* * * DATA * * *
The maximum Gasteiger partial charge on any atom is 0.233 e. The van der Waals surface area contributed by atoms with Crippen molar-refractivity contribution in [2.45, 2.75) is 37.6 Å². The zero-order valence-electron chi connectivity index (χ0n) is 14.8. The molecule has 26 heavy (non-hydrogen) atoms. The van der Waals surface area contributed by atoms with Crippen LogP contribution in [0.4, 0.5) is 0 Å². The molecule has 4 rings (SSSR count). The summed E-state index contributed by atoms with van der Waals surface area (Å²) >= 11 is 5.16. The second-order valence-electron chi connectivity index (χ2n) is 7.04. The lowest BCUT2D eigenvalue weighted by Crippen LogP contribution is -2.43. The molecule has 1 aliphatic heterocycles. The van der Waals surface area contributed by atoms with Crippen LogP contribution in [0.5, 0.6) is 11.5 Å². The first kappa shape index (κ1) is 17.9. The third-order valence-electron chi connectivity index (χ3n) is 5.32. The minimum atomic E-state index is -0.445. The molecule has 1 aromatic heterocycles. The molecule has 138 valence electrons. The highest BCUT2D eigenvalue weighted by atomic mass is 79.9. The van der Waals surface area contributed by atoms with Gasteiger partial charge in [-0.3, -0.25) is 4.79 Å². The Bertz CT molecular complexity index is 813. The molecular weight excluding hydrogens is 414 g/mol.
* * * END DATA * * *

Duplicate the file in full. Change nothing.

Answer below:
The maximum Gasteiger partial charge on any atom is 0.233 e. The van der Waals surface area contributed by atoms with Crippen molar-refractivity contribution in [2.45, 2.75) is 37.6 Å². The zero-order valence-electron chi connectivity index (χ0n) is 14.8. The molecule has 26 heavy (non-hydrogen) atoms. The van der Waals surface area contributed by atoms with Crippen LogP contribution in [0.4, 0.5) is 0 Å². The molecule has 4 rings (SSSR count). The summed E-state index contributed by atoms with van der Waals surface area (Å²) >= 11 is 5.16. The second-order valence-electron chi connectivity index (χ2n) is 7.04. The lowest BCUT2D eigenvalue weighted by Crippen LogP contribution is -2.43. The molecule has 1 aliphatic heterocycles. The van der Waals surface area contributed by atoms with Crippen LogP contribution in [0.5, 0.6) is 11.5 Å². The first kappa shape index (κ1) is 17.9. The third-order valence-electron chi connectivity index (χ3n) is 5.32. The minimum atomic E-state index is -0.445. The molecule has 1 aromatic heterocycles. The molecule has 138 valence electrons. The highest BCUT2D eigenvalue weighted by atomic mass is 79.9. The van der Waals surface area contributed by atoms with Gasteiger partial charge in [-0.3, -0.25) is 4.79 Å². The Bertz CT molecular complexity index is 813. The molecular weight excluding hydrogens is 414 g/mol.